Tom Radecki here was talking about much faster charging batteries coming up as well.

By the way, if someone explained that running something in forward and reverse cycle both generated energy, that is reason enough for a chuckle and a walk/run.
Jono (December 18, 2014 5:37 PM)
That's what they do today, which is why fuel cells are so much cheaper to operate that battery forklifts. Fuel cells may be expensive, but they're still cheaper than 3 battery packs. Plus, the forklifts are much more productive because it takes less time to refill with hydrogen than it does to swap out the battery packs.
Melody Bomgardner (November 21, 2014 5:28 PM)
Thanks for the great comments. Definitely a step change in charging/time and range (power density) for EVs would give FCVs a run for their money. Electrolyser-made hydrogen would likely be made from off-peak solar and wind power, thus somewhat side stepping the "how many panels would it take" question. Natural gas vehicles are quite popular for some applications, just like fuel cell forklifts have really taken off. How about a fuel cell powered locomotive? And yes, it is true that materials like proton exchange membranes are used also inside of electrolysers (that make hydrogen fuel). It's almost, but not quite, like a fuel cell turned upside down (backwards?).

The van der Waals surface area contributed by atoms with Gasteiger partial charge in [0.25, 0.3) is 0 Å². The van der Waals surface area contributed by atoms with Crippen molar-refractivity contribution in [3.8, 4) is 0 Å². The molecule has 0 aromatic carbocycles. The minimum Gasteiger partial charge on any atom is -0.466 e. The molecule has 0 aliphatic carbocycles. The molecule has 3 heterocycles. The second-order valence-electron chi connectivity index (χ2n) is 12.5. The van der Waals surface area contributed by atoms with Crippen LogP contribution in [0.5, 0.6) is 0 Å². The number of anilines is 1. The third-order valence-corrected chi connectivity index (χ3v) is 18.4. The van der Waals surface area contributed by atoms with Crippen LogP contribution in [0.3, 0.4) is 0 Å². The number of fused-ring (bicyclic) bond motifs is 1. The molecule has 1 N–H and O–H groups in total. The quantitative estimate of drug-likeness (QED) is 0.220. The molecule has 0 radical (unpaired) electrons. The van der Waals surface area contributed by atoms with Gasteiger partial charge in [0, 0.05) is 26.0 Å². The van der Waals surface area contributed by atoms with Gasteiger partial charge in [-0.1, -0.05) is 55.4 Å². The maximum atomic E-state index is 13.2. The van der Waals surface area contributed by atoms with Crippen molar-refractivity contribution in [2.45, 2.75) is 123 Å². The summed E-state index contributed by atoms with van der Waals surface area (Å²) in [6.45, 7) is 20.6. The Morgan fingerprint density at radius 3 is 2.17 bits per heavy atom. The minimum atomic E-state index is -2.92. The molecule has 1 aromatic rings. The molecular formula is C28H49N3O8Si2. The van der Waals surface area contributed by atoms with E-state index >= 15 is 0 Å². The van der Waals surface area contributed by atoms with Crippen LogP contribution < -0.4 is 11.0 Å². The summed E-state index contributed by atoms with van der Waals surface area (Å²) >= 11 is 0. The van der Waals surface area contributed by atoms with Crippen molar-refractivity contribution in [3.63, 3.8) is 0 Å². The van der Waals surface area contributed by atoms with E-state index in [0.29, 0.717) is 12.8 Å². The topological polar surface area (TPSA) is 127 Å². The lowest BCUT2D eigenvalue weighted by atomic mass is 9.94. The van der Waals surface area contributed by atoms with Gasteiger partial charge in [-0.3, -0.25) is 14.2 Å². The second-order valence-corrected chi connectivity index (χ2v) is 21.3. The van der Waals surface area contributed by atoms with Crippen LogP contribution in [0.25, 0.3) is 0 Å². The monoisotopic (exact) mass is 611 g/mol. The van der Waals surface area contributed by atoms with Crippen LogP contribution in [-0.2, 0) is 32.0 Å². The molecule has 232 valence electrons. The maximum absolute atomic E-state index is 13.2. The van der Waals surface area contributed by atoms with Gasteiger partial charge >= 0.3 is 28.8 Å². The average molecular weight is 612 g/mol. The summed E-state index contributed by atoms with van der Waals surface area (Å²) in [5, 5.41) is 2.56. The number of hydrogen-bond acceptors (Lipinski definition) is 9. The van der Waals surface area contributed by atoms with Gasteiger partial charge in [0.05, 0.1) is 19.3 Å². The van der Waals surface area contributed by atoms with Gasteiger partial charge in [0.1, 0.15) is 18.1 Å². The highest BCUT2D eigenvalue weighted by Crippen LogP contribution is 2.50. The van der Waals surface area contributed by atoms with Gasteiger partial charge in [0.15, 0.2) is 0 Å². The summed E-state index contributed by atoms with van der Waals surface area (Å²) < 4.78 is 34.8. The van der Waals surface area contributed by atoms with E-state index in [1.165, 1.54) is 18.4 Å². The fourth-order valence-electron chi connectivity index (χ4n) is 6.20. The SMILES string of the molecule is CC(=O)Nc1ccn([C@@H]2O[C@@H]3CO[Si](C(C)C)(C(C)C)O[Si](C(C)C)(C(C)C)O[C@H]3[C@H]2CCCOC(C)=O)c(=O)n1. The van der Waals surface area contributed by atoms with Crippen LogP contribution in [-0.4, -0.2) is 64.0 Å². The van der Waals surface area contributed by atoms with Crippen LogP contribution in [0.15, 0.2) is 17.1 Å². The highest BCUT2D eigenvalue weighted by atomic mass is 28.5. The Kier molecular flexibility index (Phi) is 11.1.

Kendal Ryter (November 24, 2014 12:30 PM)
We need to think about where the electricity to recharge the electric vehicle comes from. It comes from the grid and mostly coal fired power plants. This is not sustainable. We need to change the infrastructure and our wqays of thinking about public transportation if we really want to address the issues facing us in the very near future when "cheap" fossil fuels go away. All of the current fuel sources (generating H2 and electricity) require MUCH more energy to produce than they give in return. In the end this determine which technology wins.
A.Chandrasekaran (November 26, 2014 11:31 AM)
I agree. But still it is easier to control/manage few power generating points than millions of vehicles and others.